Policy and regulation
We set a number of rules relating to the storage, application and disposal of waste and hazardous substances in Canterbury.
Our rules are guided by several pieces of national strategy and legislation, listed below, which outline local government and central government responsibilities.
Many of Environment Canterbury's rules relate to permitted activities, which means you don't need a resource consent as long as you meet certain conditions.
Whether it is a permitted activity or it needs a resource consent will depend on which substances you have and how much you have.
Environment Canterbury policy and planning
The Canterbury Land and Water Regional Plan 2016 is our regional plan for managing land and freshwater resources throughout the Canterbury region.
It provides the necessary controls to ensure the use of chemicals, spillage or the disposal of hazardous waste does not result in contaminants entering or leaching into fresh water.
The plan also guides the protection of soil health, including the prevention of soil contamination through the improper use of hazardous substances.
It sets out permitted and prohibited activities around the discharge of waste.
The Canterbury Regional Policy Statement 2013 provides an overview of the resource management issues in the Canterbury region, and the objectives, policies and methods to achieve integrated management of natural and physical resources.
The methods include directions for provisions in district and regional plans.
Chapter 18: Hazardous Substances establishes a policy framework for the management of hazardous substances.
Chapter 19: Waste Minimisation and Management sets out a framework for addressing the significant waste minimisation and management issues for Canterbury under the Resource Management Act 1991.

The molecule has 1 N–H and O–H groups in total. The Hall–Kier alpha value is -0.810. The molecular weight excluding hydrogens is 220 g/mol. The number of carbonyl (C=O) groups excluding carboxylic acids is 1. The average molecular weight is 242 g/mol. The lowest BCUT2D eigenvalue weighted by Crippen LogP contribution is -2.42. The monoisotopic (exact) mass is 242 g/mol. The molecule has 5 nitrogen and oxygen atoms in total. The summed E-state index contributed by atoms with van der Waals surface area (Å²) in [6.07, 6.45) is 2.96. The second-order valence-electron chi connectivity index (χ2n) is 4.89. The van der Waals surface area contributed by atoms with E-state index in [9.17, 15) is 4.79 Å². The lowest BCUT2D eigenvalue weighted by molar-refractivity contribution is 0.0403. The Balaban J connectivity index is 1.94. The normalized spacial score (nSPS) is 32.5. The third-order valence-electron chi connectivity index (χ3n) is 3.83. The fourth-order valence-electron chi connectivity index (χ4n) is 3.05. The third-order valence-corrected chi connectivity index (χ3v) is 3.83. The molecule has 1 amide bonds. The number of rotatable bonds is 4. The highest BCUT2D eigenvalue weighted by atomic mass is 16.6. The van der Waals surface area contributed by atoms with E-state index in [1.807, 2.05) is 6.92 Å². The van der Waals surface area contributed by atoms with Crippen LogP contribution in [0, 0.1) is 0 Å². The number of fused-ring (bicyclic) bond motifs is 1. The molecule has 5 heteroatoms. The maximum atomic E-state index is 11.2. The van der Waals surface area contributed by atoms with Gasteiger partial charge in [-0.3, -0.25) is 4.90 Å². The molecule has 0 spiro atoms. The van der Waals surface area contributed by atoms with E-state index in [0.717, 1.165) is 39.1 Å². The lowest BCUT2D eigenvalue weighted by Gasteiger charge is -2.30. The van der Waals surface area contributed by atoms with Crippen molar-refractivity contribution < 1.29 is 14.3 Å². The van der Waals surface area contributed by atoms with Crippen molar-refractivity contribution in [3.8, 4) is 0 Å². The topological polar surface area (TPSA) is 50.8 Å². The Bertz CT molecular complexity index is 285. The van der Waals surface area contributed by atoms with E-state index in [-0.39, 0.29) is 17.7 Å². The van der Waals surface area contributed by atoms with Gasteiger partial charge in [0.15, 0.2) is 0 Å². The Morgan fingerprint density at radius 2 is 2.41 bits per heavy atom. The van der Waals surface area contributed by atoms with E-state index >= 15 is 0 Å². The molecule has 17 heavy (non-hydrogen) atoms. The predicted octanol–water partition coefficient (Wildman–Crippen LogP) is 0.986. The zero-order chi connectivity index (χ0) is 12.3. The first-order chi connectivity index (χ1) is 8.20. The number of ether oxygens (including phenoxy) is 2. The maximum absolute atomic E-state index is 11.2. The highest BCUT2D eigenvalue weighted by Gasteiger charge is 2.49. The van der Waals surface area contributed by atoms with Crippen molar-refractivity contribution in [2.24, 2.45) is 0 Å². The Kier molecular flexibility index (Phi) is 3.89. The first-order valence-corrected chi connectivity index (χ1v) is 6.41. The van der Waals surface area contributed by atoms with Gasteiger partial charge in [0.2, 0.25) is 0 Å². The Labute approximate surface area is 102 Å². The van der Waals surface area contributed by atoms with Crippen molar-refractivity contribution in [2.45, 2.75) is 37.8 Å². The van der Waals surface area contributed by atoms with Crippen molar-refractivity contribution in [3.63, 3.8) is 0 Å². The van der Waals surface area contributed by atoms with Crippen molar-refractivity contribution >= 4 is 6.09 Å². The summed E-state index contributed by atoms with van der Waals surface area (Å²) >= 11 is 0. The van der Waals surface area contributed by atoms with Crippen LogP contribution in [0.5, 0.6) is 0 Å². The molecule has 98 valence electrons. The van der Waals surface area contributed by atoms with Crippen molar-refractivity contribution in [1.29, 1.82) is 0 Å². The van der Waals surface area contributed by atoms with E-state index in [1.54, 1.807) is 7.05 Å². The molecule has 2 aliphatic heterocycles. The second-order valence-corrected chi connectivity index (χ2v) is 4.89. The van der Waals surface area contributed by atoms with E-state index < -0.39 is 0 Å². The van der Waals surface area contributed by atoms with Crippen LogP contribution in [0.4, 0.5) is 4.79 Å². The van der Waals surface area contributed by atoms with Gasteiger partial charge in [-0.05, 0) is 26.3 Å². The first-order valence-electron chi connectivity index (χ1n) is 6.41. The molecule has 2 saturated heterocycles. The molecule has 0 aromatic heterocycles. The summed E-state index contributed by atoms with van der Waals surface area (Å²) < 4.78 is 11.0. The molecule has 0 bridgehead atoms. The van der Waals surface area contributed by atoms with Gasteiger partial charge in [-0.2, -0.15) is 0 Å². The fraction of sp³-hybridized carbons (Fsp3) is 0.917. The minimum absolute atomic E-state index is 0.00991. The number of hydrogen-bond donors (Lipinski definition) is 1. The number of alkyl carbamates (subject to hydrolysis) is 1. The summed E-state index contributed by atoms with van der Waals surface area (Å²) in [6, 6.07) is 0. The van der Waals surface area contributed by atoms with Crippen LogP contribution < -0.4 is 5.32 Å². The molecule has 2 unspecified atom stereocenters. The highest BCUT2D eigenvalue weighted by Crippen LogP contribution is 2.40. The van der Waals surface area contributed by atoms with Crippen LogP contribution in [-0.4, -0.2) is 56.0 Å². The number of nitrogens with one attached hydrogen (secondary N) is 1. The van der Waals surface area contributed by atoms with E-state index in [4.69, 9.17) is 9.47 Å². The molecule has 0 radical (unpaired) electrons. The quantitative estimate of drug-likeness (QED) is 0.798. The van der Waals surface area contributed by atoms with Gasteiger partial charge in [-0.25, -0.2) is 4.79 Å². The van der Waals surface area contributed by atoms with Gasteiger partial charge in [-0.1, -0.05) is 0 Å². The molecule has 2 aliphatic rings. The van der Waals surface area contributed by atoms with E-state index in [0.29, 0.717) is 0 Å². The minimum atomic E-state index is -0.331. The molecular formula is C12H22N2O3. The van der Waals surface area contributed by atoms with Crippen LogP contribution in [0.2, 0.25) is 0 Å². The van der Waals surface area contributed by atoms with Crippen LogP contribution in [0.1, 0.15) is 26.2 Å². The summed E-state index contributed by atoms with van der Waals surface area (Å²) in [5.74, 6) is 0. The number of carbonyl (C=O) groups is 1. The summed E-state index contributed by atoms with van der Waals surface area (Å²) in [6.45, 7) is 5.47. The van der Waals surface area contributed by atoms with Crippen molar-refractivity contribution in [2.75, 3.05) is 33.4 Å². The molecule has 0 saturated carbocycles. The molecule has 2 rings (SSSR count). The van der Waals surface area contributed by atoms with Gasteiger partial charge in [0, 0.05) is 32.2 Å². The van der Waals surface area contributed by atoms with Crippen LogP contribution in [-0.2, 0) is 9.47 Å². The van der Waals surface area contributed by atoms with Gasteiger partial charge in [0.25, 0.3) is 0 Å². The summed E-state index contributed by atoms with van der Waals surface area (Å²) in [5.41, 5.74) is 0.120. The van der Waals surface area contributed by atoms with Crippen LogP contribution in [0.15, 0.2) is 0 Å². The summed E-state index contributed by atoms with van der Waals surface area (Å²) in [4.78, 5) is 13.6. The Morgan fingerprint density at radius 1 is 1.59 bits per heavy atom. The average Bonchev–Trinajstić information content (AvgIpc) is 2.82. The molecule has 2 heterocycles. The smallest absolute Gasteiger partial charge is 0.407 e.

The Waste Minimisation Act 2008 aims to reduce the environmental impact of waste in New Zealand by encouraging waste reduction and the better use and reprocessing of materials.
The Act promotes product stewardship; that is, producers and importers taking responsibility for their products at the end of the products life. Product stewardship can also be made compulsory on some products.
It also puts a levy on waste going to landfills, which is used by local government, businesses and community groups for waste minimisation projects.
It outlines specific requirements for city and district councils to manage waste and promote waste minimisation in their area.
For more information, visit the Ministry for the Environment's waste website.
Under the Local Government Act 2002 territorial authorities must have responsibility for efficient and effective waste management and the preparation of waste management plans in their localities.
The Act contains provisions for each territorial authority to enact bylaws relating to their roles and responsibilities for waste management.
This includes the ability to set levies to cover any costs incurred in the administration of these functions.
The Act also requires all territorial authorities to develop waste management plans.
The Resource Management Act 1991 addresses waste management through controls on the environmental effects of waste management facilities through local policy, plans and consent procedures.
In this role, the Act exercises considerable influence over waste disposal facilities in view of the potential impacts of these facilities on the environment.
The Act has helped drive improvements in the standards of landfills and waste water treatment plants as they transition from low standard to well managed facilities.
It also provides for the development of national policy statements and for the setting of national environmental standards and the development of regional and district plans that detail the rules for resource management.